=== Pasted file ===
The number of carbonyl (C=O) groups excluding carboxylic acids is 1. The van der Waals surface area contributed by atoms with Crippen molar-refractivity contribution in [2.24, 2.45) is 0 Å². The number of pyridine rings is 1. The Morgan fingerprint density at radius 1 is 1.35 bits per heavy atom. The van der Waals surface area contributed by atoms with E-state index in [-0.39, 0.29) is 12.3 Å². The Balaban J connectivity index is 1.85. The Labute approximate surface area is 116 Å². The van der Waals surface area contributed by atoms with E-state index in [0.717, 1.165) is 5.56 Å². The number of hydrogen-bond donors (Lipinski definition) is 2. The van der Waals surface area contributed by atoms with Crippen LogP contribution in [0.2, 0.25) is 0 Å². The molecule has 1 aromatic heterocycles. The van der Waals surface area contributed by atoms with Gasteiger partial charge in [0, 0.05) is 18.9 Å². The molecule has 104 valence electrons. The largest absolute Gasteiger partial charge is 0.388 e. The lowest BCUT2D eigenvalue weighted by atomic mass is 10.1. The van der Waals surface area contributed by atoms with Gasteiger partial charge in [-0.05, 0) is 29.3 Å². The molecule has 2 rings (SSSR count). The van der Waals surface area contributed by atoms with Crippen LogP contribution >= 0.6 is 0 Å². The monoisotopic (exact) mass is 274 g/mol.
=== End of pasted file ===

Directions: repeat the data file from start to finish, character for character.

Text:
The number of carbonyl (C=O) groups excluding carboxylic acids is 1. The van der Waals surface area contributed by atoms with Crippen molar-refractivity contribution in [2.24, 2.45) is 0 Å². The number of pyridine rings is 1. The Morgan fingerprint density at radius 1 is 1.35 bits per heavy atom. The van der Waals surface area contributed by atoms with E-state index in [-0.39, 0.29) is 12.3 Å². The Balaban J connectivity index is 1.85. The Labute approximate surface area is 116 Å². The van der Waals surface area contributed by atoms with E-state index in [0.717, 1.165) is 5.56 Å². The number of hydrogen-bond donors (Lipinski definition) is 2. The van der Waals surface area contributed by atoms with Crippen LogP contribution in [0.2, 0.25) is 0 Å². The molecule has 1 aromatic heterocycles. The van der Waals surface area contributed by atoms with Gasteiger partial charge in [0, 0.05) is 18.9 Å². The molecule has 104 valence electrons. The largest absolute Gasteiger partial charge is 0.388 e. The lowest BCUT2D eigenvalue weighted by atomic mass is 10.1. The van der Waals surface area contributed by atoms with Gasteiger partial charge in [-0.05, 0) is 29.3 Å². The molecule has 2 rings (SSSR count). The van der Waals surface area contributed by atoms with Crippen LogP contribution >= 0.6 is 0 Å². The monoisotopic (exact) mass is 274 g/mol.